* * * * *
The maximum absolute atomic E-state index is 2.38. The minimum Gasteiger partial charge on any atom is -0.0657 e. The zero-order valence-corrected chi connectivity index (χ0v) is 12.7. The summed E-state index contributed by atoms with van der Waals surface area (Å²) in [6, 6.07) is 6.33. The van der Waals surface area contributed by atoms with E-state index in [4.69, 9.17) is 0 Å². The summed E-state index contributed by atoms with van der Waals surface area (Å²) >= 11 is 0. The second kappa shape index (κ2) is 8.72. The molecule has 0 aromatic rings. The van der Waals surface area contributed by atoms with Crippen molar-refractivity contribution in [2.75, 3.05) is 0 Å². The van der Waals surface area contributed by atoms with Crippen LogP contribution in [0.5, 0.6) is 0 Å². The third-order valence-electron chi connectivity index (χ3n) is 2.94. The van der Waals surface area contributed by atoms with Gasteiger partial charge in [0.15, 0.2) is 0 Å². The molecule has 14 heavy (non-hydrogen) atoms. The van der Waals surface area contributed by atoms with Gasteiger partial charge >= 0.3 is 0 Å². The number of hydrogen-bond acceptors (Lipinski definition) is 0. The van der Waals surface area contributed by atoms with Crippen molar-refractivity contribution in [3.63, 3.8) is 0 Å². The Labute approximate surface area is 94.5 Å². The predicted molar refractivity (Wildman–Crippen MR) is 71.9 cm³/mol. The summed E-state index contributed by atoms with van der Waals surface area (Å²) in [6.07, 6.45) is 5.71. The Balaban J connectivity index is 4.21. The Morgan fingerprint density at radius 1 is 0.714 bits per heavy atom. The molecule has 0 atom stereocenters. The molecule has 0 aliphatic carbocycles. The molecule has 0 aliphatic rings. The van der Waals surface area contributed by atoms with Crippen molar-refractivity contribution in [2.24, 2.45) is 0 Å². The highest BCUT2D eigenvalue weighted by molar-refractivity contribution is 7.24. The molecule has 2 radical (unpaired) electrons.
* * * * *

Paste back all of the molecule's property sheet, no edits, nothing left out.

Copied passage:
The maximum absolute atomic E-state index is 2.38. The minimum Gasteiger partial charge on any atom is -0.0657 e. The zero-order valence-corrected chi connectivity index (χ0v) is 12.7. The summed E-state index contributed by atoms with van der Waals surface area (Å²) in [6, 6.07) is 6.33. The van der Waals surface area contributed by atoms with E-state index in [4.69, 9.17) is 0 Å². The summed E-state index contributed by atoms with van der Waals surface area (Å²) >= 11 is 0. The second kappa shape index (κ2) is 8.72. The molecule has 0 aromatic rings. The van der Waals surface area contributed by atoms with Crippen molar-refractivity contribution in [2.75, 3.05) is 0 Å². The van der Waals surface area contributed by atoms with Crippen LogP contribution in [0.5, 0.6) is 0 Å². The third-order valence-electron chi connectivity index (χ3n) is 2.94. The van der Waals surface area contributed by atoms with Gasteiger partial charge in [0.15, 0.2) is 0 Å². The molecule has 14 heavy (non-hydrogen) atoms. The van der Waals surface area contributed by atoms with Gasteiger partial charge >= 0.3 is 0 Å². The number of hydrogen-bond acceptors (Lipinski definition) is 0. The van der Waals surface area contributed by atoms with Crippen molar-refractivity contribution in [3.63, 3.8) is 0 Å². The Labute approximate surface area is 94.5 Å². The predicted molar refractivity (Wildman–Crippen MR) is 71.9 cm³/mol. The summed E-state index contributed by atoms with van der Waals surface area (Å²) in [6.07, 6.45) is 5.71. The Balaban J connectivity index is 4.21. The Morgan fingerprint density at radius 1 is 0.714 bits per heavy atom. The molecule has 0 atom stereocenters. The molecule has 0 aliphatic carbocycles. The molecule has 0 aliphatic rings. The van der Waals surface area contributed by atoms with Crippen molar-refractivity contribution in [2.24, 2.45) is 0 Å². The highest BCUT2D eigenvalue weighted by molar-refractivity contribution is 7.24. The molecule has 2 radical (unpaired) electrons.